Getting to Know the President

February 13, 2020

Newly-elected Presidents have an infinite list of tasks he or she must complete once sworn in by the Chief Justice of the Supreme Court every four years, usually on a cold and blustery mid-January day in Washington D.C.

Fortunately there are many experienced people with working knowledge of the programs, forms of legislation, and global military and economic intelligence who are ready to serve as subject “experts.”

The critical responsibility of bringing a newly-elected (or even second-term) President up to speed falls on the Central Intelligence Agency (CIA).

In Getting to Know the President, David Robarge, Chief Historian of the CIA, notes that since 1952, the CIA, and now the Intelligence Community as a whole, has provided presidential candidates and presidents-elect with intelligence briefings during their campaigns and transitions. These briefings have helped presidents be as well informed as possible on international developments beginning on the day they take office.

Robarge gives credit to author John Helgerson for this updated third edition of Getting to Know the President, for the singular contribution he makes to the literature of intelligence by describing this important process of information sharing between the Intelligence Community (IC) and the Chief Executive.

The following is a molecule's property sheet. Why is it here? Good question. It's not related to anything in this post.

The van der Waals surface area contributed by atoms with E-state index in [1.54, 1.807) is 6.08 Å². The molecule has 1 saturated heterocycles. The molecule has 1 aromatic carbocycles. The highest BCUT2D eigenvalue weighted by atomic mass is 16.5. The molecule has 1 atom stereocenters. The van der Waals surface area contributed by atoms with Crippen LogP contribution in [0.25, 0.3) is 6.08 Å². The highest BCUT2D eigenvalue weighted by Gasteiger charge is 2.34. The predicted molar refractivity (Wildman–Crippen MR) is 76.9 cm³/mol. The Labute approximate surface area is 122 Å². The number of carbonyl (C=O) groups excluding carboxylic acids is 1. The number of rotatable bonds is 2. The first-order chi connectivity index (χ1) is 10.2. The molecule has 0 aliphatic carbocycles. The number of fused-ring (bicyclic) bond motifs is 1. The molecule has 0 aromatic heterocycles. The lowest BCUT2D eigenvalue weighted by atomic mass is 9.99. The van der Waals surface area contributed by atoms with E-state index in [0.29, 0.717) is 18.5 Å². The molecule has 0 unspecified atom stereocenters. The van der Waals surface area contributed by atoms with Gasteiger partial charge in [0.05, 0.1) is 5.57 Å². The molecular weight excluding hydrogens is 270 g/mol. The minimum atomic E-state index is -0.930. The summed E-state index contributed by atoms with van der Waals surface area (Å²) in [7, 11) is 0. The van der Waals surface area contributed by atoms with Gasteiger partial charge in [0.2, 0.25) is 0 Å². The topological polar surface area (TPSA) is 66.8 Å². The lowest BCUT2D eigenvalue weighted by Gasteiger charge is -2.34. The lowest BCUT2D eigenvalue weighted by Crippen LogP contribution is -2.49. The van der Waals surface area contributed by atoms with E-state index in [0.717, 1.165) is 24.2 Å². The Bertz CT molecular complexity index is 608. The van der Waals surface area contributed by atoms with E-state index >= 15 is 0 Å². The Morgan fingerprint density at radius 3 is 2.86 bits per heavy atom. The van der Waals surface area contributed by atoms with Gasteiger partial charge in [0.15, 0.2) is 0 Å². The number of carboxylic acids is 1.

You’re probably not contemplating your own run at the Presidency (but who knows). However, the time investment engaging in this intense learning process is worth considering, and makes for fascinating reading in its own right.

Visit the Government Publishing Office Online Bookstore to pick up your copy, and get to know what it’s really like to sit behind the large mahogany desk square in the middle of the Oval Office.

HOW DO I OBTAIN THIS RESOURCE?